I went to a nursery that specializes in Christmas decorations, especially ornaments to go on the trees that they sell.  I saw several Christmas themed decks of poker cards there.  Some had normal faces with a Christmas design on the back.  Others had special faces.  For example one deck had the regular suits but with Santa on the Kings, Mrs. Claus on the Queens, an Elf on the Jacks, and Jack Frost on the Jokers.  Other decks had snowmen, reindeer, trees, and elves as the suits. 
You can turn your favorite card trick into a holiday themed trick by using one or more of these special decks.  For example, you could perform Odd Card Out (Volume Three page  ) using a card from a regular deck and three cards from a deck with a picture of Santa on the back.  Then now matter which card is chosen, Santa shows up because he is keeping his eye on you to see if you are naughty or nice.
What Christmas themed decks can you find in your area?  What patter ideas does that inspire?  What tricks can you adapt to that deck?  What other tricks does that deck inspire?


There is a checklist of 48 comedy techniques on page 189 of Creativity For Entertainers Volume Two.  That list came from my book Comedy Techniques for Entertainers which is out of print.  One of the listed techniques is spoonerism which is a term you may not be familiar with. 

A spoonerism is switching the first sounds of two words.  I saw Carol "CLaroL" Crooks perform an excellent spoonerism routine at the 2009 Northwest Festival of Clowns banquet.
Here is some more information on this technique excerpted from the Clown In Times.
The Rev. William Archibald Spooner (1844-1930) was famous for unintentionally transposing sounds between words. In his honor the comedy technique based on this verbal blooper is known as a Spoonerism. Here are some of his words:

He once told a groom, "it is kistomary to cuss the bride." (He meant "customary to kiss the bride.")
He told a rector, ''The vicar knows every crook and nanny in the parish." (nook and cranny)

One Sunday he asked the congregation to sing, "The Kinkering Congs Their Tattles Tike." ("The Conquering Kings Their Titles Take") .

He invited the members of Parliament to honor Queen Victoria with ''three cheers for the queer old dean." (dear old queen)
Speaking to a group of farmers, he began by saying, "I see before. me tons of soil." (sons of toil) He warned his congregation in a sermon that "there is no peace in a home where a dinner swells." (sinner dwells)

Another person prone to unintentionally making the same mistake was Mary Livingston on The Jack Benny Show. When she was scripted to ask for a swiss cheese sandwich, it came out "chiss sweese sandwich".
Jack was quick to capitalize on mistakes by any member of his cast, including himself. One week he asked Mary where her car was. She was supposed to answer, "it's in the garage on the grease rack." Instead she said, "grass reek." Jack immediately challenged her to use that phrase in a logical sentence. She couldn't think of one, but the next week the writers scripted a response for her. She got a letter from her mother which she read to Jack. The first sentence was, "last night a skunk ran across our lawn, and boy did the grass reek."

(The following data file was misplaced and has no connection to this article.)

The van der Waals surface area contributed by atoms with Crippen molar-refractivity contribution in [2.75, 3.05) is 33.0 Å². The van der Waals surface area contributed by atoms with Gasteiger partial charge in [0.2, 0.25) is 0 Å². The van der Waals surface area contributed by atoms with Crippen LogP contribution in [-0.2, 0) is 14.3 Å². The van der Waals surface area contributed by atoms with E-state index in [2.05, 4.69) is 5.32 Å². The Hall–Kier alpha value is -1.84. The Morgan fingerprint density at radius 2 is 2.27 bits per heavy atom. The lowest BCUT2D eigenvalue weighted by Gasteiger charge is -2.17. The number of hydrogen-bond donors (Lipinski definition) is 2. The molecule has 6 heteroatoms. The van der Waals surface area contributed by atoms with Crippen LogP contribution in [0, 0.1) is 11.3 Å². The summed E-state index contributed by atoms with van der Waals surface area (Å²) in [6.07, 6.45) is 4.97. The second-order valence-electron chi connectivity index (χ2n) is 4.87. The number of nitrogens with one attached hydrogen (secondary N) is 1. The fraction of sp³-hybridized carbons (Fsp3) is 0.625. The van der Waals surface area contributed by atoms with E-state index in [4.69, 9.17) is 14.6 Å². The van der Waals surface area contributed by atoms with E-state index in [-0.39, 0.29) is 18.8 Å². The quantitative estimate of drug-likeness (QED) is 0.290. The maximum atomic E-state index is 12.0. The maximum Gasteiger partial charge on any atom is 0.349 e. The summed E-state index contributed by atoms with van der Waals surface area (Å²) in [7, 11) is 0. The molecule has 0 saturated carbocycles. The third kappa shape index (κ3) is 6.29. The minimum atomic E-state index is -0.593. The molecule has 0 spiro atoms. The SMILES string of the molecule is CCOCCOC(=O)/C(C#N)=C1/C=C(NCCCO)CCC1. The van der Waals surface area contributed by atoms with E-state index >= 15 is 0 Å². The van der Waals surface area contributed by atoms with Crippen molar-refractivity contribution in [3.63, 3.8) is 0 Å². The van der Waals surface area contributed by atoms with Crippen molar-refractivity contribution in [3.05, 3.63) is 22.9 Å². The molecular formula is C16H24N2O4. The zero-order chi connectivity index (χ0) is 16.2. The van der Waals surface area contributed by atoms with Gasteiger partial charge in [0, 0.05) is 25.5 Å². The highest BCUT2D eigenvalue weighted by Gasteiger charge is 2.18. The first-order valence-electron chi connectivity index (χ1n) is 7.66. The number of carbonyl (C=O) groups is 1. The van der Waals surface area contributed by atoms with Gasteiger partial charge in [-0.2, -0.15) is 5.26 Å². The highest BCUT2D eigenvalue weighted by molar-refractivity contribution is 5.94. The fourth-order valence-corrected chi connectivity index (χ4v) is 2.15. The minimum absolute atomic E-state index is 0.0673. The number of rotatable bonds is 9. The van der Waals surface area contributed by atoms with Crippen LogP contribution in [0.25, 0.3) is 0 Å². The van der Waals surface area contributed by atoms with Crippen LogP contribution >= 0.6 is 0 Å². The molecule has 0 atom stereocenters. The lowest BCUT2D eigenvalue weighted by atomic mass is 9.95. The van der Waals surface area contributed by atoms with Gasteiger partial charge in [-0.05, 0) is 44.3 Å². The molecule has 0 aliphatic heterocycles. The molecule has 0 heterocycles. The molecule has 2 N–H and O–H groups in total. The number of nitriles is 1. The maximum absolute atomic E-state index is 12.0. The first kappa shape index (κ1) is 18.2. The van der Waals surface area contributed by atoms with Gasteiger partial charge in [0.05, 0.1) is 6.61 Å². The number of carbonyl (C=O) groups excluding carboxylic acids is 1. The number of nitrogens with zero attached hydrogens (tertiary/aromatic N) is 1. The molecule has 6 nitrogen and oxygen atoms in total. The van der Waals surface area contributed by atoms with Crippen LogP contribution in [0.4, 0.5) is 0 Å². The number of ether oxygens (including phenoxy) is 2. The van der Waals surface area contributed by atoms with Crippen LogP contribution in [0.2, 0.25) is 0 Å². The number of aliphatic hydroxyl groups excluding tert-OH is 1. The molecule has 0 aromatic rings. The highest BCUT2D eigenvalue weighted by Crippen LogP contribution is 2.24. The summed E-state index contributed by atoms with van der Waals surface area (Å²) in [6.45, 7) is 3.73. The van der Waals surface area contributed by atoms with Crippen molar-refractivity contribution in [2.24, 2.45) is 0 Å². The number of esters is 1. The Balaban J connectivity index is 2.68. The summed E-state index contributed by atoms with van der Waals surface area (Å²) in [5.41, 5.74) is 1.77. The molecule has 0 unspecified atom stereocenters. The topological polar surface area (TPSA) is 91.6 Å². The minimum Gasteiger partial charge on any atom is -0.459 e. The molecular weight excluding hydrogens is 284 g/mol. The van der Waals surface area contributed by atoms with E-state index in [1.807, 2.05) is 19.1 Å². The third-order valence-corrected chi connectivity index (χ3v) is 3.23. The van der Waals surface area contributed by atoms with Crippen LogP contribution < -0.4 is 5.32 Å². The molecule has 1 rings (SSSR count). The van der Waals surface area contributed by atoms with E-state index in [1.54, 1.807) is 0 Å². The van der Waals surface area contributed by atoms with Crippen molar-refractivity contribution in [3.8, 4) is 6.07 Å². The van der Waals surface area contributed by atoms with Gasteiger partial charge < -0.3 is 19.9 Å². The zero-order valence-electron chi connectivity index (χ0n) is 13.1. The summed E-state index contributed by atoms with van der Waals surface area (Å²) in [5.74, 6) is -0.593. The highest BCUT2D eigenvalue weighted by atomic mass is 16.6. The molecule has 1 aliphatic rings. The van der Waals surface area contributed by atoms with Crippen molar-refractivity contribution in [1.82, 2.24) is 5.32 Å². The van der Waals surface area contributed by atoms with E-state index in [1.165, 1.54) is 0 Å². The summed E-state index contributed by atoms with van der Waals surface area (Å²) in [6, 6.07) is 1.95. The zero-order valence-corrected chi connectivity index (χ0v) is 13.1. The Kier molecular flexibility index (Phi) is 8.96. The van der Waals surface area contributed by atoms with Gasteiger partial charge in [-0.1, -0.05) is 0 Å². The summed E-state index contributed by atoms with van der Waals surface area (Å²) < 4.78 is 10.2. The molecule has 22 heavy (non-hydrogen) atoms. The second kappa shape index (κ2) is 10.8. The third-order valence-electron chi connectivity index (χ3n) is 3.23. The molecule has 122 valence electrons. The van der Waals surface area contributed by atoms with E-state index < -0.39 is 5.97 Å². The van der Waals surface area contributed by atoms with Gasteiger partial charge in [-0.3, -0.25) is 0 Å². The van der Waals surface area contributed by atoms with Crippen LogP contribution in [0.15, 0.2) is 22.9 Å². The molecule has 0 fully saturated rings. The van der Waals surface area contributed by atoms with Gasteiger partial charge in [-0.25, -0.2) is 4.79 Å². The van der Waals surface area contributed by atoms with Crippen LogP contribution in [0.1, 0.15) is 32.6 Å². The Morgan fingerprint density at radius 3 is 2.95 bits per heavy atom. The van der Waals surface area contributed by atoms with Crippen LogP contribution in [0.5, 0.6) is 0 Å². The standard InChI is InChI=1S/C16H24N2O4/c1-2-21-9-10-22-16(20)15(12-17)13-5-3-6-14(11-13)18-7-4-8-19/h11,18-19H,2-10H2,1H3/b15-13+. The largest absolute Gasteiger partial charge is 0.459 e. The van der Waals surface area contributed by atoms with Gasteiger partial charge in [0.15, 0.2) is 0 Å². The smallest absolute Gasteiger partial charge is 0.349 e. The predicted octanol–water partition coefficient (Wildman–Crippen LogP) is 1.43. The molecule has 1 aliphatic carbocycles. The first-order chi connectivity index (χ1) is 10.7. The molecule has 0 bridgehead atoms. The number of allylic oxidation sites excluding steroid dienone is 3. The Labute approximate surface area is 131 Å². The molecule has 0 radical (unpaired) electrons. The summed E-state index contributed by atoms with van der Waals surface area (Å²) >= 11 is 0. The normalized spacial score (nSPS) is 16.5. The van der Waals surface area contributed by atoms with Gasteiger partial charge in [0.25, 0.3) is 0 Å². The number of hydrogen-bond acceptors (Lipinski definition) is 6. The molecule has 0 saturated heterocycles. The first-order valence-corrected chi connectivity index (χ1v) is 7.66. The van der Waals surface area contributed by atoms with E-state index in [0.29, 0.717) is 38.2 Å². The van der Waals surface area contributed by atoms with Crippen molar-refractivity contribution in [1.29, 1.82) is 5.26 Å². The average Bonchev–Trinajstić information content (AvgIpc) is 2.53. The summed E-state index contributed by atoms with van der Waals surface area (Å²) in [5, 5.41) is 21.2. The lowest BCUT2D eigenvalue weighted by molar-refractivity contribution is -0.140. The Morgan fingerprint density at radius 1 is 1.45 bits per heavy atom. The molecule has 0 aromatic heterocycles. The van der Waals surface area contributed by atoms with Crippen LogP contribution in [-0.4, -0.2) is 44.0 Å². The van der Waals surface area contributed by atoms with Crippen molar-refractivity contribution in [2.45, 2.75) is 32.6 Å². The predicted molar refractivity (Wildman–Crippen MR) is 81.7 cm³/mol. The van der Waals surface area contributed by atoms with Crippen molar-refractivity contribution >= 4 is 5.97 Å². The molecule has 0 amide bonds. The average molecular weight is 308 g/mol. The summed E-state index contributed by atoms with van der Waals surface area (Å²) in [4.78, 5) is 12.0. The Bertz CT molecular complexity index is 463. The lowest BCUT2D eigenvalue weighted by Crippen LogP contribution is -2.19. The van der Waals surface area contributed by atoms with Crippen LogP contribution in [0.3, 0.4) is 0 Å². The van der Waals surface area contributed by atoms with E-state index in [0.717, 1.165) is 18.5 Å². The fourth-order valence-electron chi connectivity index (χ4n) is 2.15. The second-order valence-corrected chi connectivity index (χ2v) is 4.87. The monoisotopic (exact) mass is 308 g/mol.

This type of error can be purposely scripted into a routine. For example, on The Fibber McGee and Molly radio show, Mayor LaTrivia, played by Gail Gordon, would slip into spoonerisms when he got upset because Fibber misunderstood him. He might exclaim, ''the speaking I was man about! The span I was meaking about!"
The June 11, 1946 Fibber McGee and Molly broadcast was about Fred Warring and his band being their summer replacement. Mayor LaTrivia commented he thought Fred Warring's music was old hat. Fibber told the Mayor he didn't think it was very nice to criticise Mr. Warring's hat because if he wanted to wear an old one that was alright.           

After trying to carefully explain his comment to increasing misunderstanding, LaTrivia said, "Now look here, Mr. McGee, I didn't say Mr. Hat was wearing an old Warring, I mean, if he wants to lead his hat in an old band, if he wants to wear his bat to his handstand. (Pause) Now look, I was only trying to explain I made no reference whatsoever to Mr. Warring's hat. Have I made myself clear?"

"Yes, but Mr. Mayor, you might be more careful indulging in personalities, a man's hat is his own business."
"Oh, for heaven's sake! I didn't intend to Mr harrings wat reference, heference to rarrings, refer, riffle, hafle ... when I said that an old handleader has a bat, an old hat, as you stated ... nobody would ... I was ... we were you ...  I... (long pause) McGee, good day!"

Archie Campbell (- 1987), a country comedian and Hee Haw show writer, was known for telling complete fairy tales in spoonerisms. One of his stories was Rindercella. The conclusion was, "and the storale of the mory is if you are invited to a bancy fall by a pransome hince don't forget to slop your dripper."
Clowns can do the same thing. The man who first got me into clowning was Larry Luebben. One of his routines was telling the story of Rittle Led Hiding Rood, all in spoonerisms.

Reprinted from The Clown In Times Volume 4 Issue 3 Spring 1998

Back issues of The Clown In Times are still available.  You will find more information about them at
That's it for this nineth issue.  I am always interested in your questions, comments, and how you have been able to apply the information from my books.  Often readers come up with ideas that I would not have.  Their ideas then inspire me to create additional related ideas.  This newsletter is an attempt to keep two-way communication with readers of my books flowing.
Bruce Johnson
Charlie's Creative Comedy